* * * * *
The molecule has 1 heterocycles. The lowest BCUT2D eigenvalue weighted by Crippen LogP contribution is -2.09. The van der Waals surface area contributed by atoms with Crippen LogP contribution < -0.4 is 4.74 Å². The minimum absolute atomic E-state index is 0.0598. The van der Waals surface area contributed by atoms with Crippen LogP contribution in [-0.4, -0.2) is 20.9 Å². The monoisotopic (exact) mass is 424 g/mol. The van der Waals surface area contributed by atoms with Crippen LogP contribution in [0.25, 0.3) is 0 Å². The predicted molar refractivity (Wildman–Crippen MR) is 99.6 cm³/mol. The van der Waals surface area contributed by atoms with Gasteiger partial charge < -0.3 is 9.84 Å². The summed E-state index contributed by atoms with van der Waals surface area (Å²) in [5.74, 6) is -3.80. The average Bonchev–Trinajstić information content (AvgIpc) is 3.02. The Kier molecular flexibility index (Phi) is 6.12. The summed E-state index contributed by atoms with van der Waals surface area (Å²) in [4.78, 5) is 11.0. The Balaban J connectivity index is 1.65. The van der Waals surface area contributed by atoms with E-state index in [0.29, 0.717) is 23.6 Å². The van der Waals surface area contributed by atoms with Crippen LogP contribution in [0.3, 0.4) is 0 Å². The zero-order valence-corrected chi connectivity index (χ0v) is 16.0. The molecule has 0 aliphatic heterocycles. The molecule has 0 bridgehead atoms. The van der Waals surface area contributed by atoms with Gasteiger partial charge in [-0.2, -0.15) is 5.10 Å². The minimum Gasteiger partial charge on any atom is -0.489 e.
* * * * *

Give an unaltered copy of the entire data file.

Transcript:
The molecule has 1 heterocycles. The lowest BCUT2D eigenvalue weighted by Crippen LogP contribution is -2.09. The van der Waals surface area contributed by atoms with Crippen LogP contribution < -0.4 is 4.74 Å². The minimum absolute atomic E-state index is 0.0598. The van der Waals surface area contributed by atoms with Crippen LogP contribution in [-0.4, -0.2) is 20.9 Å². The monoisotopic (exact) mass is 424 g/mol. The van der Waals surface area contributed by atoms with Crippen LogP contribution in [0.25, 0.3) is 0 Å². The predicted molar refractivity (Wildman–Crippen MR) is 99.6 cm³/mol. The van der Waals surface area contributed by atoms with Gasteiger partial charge < -0.3 is 9.84 Å². The summed E-state index contributed by atoms with van der Waals surface area (Å²) in [5.74, 6) is -3.80. The average Bonchev–Trinajstić information content (AvgIpc) is 3.02. The Kier molecular flexibility index (Phi) is 6.12. The summed E-state index contributed by atoms with van der Waals surface area (Å²) in [4.78, 5) is 11.0. The Balaban J connectivity index is 1.65. The van der Waals surface area contributed by atoms with E-state index in [0.29, 0.717) is 23.6 Å². The van der Waals surface area contributed by atoms with Crippen LogP contribution in [0.3, 0.4) is 0 Å². The zero-order valence-corrected chi connectivity index (χ0v) is 16.0. The molecule has 0 aliphatic heterocycles. The molecule has 0 bridgehead atoms. The van der Waals surface area contributed by atoms with Gasteiger partial charge in [-0.2, -0.15) is 5.10 Å². The minimum Gasteiger partial charge on any atom is -0.489 e.